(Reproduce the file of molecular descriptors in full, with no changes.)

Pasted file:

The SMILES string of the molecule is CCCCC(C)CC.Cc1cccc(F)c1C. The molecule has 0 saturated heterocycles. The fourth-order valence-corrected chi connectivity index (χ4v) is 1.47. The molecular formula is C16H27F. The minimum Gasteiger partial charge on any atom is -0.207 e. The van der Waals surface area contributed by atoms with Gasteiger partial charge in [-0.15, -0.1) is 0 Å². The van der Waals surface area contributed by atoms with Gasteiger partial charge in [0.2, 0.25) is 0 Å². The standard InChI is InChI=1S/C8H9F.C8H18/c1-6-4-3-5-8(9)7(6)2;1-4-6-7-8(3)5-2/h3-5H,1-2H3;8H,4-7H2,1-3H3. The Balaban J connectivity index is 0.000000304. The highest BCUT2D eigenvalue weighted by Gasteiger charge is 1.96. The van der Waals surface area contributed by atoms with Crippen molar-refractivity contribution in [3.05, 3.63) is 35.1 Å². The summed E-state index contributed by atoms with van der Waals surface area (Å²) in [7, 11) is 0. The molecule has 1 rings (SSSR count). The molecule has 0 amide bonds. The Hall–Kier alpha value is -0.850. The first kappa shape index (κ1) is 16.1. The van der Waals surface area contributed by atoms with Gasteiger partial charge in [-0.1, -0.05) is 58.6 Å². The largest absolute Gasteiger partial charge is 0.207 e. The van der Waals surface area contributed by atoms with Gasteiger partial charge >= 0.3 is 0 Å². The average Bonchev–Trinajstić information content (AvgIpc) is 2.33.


The SMILES string of the molecule is CCCCC(C)CC.Cc1cccc(F)c1C. The molecule has 0 saturated heterocycles. The fourth-order valence-corrected chi connectivity index (χ4v) is 1.47. The molecular formula is C16H27F. The minimum Gasteiger partial charge on any atom is -0.207 e. The van der Waals surface area contributed by atoms with Gasteiger partial charge in [-0.15, -0.1) is 0 Å². The van der Waals surface area contributed by atoms with Gasteiger partial charge in [0.2, 0.25) is 0 Å². The standard InChI is InChI=1S/C8H9F.C8H18/c1-6-4-3-5-8(9)7(6)2;1-4-6-7-8(3)5-2/h3-5H,1-2H3;8H,4-7H2,1-3H3. The Balaban J connectivity index is 0.000000304. The highest BCUT2D eigenvalue weighted by Gasteiger charge is 1.96. The van der Waals surface area contributed by atoms with Crippen molar-refractivity contribution in [3.05, 3.63) is 35.1 Å². The summed E-state index contributed by atoms with van der Waals surface area (Å²) in [7, 11) is 0. The molecule has 1 rings (SSSR count). The molecule has 0 amide bonds. The Hall–Kier alpha value is -0.850. The first kappa shape index (κ1) is 16.1. The van der Waals surface area contributed by atoms with Gasteiger partial charge in [-0.1, -0.05) is 58.6 Å². The largest absolute Gasteiger partial charge is 0.207 e. The van der Waals surface area contributed by atoms with Gasteiger partial charge >= 0.3 is 0 Å². The average Bonchev–Trinajstić information content (AvgIpc) is 2.33.